Sarcopenia Hits All of Us but Only 3% Are Aware, Experts Reveal

July 2017

Ageing

Country of origin: UK

The vast majority of older people have never heard of a condition that affects all of us after 45, according to new research.
Sarcopenia, or age-related muscle loss, is responsible for making us tired and weak as we age. But only 3% of the 1,033 people surveyed knew what it was without being prompted.

The study by over-50s supplement brand Prime Fifty explores the health and wellbeing of over 50s in Britain, revealing their habits, worries and activities.

When people were asked about their top health concerns, muscle wastage was far down the list at number fifteen. Instead, respondents were more preoccupied with other niggles, including “putting on weight” and “feeling less positive”.

The top health concern was “aching joints”, worrying one in two over-50s. But joints are also affected by sarcopenia, according to expert Dr Leigh Breen: 'Our joints are supported by muscles, and so age-related muscle loss has a significant effect. Sarcopenia causes joints to come under more strain and stress, which may contribute to aches and stiffness.'

'Sarcopenia is caused by several factors,' added Dr Breen, from the University of Birmingham's Centre for Musculo-skeletal Ageing Research.

'From the age of 45, adults typically start losing an average of 1% of their muscle mass every year,. That might not sound like much, but by the age of 65 that's about a quarter of your body's muscle gone.'

'What is most concerning is that even greater muscle loss is seen when older individuals undergo periods where they can't use their muscles, for example during a stay in hospital.'

'This is the major reason for weakness in old age. As a result of this muscle loss, moving around gets more difficult, falls become more common and we may find it harder to maintain our balance. Up to a quarter of over 65's and over half of those over 80 are affected by sarcopenia, but it's condition that has received very little attention - virtually no-one has heard of it.'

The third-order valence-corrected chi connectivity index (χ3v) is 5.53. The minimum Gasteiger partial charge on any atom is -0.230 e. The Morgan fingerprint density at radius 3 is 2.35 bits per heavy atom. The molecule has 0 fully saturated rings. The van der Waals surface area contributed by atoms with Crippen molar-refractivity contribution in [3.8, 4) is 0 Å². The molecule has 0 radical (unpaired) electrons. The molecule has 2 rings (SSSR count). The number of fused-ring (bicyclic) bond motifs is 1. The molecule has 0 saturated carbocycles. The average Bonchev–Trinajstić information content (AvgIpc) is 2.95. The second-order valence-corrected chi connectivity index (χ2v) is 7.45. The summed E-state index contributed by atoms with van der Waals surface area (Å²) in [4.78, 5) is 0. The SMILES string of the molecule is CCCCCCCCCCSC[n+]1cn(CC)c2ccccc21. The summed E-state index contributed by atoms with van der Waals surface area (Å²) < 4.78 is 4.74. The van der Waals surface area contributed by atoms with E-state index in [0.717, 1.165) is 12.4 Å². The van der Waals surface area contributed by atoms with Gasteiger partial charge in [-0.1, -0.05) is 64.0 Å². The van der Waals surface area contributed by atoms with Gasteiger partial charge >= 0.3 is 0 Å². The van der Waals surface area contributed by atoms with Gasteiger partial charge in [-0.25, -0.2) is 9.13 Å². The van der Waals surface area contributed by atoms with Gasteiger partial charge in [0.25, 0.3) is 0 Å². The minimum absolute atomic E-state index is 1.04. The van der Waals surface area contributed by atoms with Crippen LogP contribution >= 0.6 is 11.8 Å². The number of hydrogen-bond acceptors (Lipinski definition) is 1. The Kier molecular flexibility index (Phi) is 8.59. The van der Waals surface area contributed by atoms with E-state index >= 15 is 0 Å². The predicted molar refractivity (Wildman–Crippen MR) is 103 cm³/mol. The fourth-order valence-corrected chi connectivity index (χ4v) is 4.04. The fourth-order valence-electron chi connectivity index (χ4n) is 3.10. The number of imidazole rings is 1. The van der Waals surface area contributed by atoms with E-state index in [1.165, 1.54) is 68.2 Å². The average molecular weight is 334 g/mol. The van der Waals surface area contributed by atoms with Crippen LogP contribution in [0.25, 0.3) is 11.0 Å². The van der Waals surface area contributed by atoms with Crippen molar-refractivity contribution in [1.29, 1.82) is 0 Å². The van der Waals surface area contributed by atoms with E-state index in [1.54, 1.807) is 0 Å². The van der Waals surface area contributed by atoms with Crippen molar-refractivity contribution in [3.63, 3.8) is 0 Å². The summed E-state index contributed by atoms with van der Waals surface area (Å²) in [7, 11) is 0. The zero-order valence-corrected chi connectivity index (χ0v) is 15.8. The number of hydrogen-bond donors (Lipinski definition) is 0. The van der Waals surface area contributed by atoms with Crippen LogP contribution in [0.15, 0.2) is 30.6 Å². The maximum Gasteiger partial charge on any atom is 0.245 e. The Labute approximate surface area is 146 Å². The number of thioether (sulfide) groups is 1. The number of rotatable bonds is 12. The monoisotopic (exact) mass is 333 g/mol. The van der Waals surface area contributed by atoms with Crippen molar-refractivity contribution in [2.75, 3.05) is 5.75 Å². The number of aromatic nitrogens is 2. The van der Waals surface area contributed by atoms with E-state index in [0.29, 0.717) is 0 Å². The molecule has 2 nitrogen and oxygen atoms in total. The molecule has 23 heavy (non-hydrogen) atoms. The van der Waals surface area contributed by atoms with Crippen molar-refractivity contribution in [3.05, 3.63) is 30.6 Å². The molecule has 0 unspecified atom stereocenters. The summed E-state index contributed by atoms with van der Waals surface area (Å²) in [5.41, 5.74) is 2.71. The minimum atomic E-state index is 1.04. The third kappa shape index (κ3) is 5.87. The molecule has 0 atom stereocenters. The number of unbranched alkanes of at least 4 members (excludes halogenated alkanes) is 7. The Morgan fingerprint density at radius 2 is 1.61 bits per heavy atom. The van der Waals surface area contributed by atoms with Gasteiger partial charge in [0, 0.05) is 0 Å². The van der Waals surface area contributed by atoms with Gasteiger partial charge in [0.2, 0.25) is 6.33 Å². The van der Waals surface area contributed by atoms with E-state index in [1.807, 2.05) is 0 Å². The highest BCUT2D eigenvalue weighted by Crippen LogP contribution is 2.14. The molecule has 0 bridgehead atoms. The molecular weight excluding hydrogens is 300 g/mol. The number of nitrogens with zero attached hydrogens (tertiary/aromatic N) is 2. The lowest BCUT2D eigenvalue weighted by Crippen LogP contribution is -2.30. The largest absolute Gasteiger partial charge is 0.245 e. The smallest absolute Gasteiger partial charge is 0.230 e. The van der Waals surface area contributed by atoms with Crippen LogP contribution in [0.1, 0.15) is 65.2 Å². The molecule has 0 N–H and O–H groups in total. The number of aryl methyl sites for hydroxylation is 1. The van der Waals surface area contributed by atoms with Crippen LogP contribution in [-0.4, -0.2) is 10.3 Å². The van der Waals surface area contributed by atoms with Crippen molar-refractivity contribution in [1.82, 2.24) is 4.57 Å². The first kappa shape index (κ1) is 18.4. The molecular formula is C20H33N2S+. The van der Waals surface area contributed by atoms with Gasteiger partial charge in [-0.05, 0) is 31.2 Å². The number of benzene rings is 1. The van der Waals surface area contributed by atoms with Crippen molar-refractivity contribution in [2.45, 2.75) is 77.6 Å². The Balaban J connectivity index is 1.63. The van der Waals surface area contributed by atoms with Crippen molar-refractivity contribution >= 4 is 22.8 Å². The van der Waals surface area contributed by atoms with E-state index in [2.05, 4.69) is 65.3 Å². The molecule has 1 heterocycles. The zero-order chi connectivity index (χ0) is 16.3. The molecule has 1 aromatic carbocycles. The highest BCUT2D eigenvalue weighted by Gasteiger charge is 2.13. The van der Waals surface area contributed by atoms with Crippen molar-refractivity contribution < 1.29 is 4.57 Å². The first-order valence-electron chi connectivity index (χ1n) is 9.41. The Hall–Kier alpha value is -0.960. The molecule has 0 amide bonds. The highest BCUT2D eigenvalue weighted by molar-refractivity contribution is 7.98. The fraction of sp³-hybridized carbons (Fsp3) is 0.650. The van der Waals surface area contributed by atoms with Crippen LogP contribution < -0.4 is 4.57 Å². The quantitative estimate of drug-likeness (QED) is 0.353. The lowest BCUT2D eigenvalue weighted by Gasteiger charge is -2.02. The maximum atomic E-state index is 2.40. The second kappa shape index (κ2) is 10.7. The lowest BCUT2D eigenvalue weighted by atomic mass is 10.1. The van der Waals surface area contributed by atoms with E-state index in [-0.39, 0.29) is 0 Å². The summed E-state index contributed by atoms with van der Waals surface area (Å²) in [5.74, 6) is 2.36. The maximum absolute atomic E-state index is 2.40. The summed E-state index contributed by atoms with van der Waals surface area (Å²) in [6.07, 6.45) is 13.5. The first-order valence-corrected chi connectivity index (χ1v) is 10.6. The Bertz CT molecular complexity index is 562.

Resources

Incisional Hernia Risk Prediction Instrument October 2018 The Hernia Calculator from the University of Pennsylvania Health System was developed from data spanning a 7-year time...
OrthoFlow pocket orthopaedic specialist October 2018 Welcome to OrthoFlow…the orthopaedic specialist in your pocket! This new way of learning is designed to help you diagnose...
National Hip Fracture Database September 2018 It is estimated that there are 70,000 hip fractures a year in the UK[1] and this is only set to increase as the population...
inPractice® Oncology September 2018 inPractice® Oncology is the only point-of-care clinical reference designed to meet the unique needs of specialists. Full...
Challenges to finding treatments for dementia July 2018 A report by Raj Long, Senior Regulatory Officer at the Bill & Melinda Gates Foundation, sets out what and where hurdles...
Portable Automated Rapid Testing (PART) Auditory Processing May 2018 Welcome to our application for Portable Automated Rapid Testing (PART), a program designed to assess auditory processing...
UA Balance a motor-cognitive, dual-task training regimen May 2018 Problem: Over 20 million older adults in the US experience falling annually. Thus, a leading cause of traumatic injuries...
Calculate by QxMD March 2018 Medical calculators come in all different shapes and sizes – from traditional paper OB wheels to the more tech-savvy app...
Read by QxMD March 2018 There are a few ways to browse journal content. The landing screen is Featured Papers, which presents citations from your...
Specifically for older adults March 2018 A website tailored to the needs of older people is now available to the public. This site is easy to navigate, features...
Search by Keyword